Monday, November 20, 2006

Death: Lessons Tougher Than Life

You may remember "Tex," the Giant Schnauzer from last week's blog. She made it to Phoenix, Arizona, after her owner came down with an unfortunate bout of cancer, one she will not survive.

Tex, whose name we changed to "Tess," if only because she is a she, had a lot to tell me about life. Which left her former owner whom I visited this week. I hoped she might teach me a thing or two about death that I might share with you.

It was a good idea, but no cigar. Like most dying people I have visited, there was no talk of death. It was like it is not happening. It was like it will never happen.

"How are you?"

"I've been better."

That's as close as it came.

Maybe that's why I spend most of my free time with animals. Dogs are honest.

But there are exceptions. There are a few of us humans who can deal with that most uncomfortable subject -- our impending "dirt naps."

Art Buchwald, the Pulitzer prize-winning columnist is (or at least was) dying of kidney failure. He had his leg amputated to extend his life and was admitted into hospice where he didn't cooperate -- he refused to die. Instead he wrote book about dying where we can find a few lessons about credibly connecting with that we will all face, and soon.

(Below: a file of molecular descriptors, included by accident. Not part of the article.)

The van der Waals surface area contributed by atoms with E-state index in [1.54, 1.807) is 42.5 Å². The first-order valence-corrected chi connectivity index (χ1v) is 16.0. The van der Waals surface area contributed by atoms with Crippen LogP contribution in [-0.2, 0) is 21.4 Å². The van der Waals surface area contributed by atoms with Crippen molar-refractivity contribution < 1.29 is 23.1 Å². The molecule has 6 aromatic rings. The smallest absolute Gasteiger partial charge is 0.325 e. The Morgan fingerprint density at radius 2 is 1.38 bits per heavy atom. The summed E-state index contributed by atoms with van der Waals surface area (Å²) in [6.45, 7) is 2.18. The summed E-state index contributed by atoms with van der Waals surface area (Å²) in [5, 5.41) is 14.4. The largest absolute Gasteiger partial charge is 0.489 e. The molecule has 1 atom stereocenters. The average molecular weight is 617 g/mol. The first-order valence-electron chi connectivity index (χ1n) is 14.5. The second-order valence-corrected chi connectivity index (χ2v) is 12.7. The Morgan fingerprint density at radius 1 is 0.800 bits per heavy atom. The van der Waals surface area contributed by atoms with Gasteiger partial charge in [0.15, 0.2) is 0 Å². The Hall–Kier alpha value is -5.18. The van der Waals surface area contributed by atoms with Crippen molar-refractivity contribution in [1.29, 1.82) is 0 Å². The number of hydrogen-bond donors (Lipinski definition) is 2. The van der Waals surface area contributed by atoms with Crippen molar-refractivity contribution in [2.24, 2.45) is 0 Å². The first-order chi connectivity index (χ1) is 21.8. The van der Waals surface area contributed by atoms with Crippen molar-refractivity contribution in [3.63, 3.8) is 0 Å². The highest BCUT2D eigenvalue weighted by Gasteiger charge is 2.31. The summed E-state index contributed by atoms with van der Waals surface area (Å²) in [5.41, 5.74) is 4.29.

Here are some of his observations worth considering . . .

“It’s amazing how many people visit you if you’re in a convenient location and they’ve been told you’re going to die.”

“People love talking to somebody who isn’t afraid to discuss death, as a matter of fact some of them have such a good time they come back again.”

“Dying is easy, parking is impossible.”

“I have no idea where I’m going, but here is the real question: what am I doing here in the first-place.”

Art was funny in life and he is funny as he approaches death. And he is funny because he is comfortable talking about that which is uncomfortable. We should all be so connected to the past, present, and future, even if it is a future we know nothing about.


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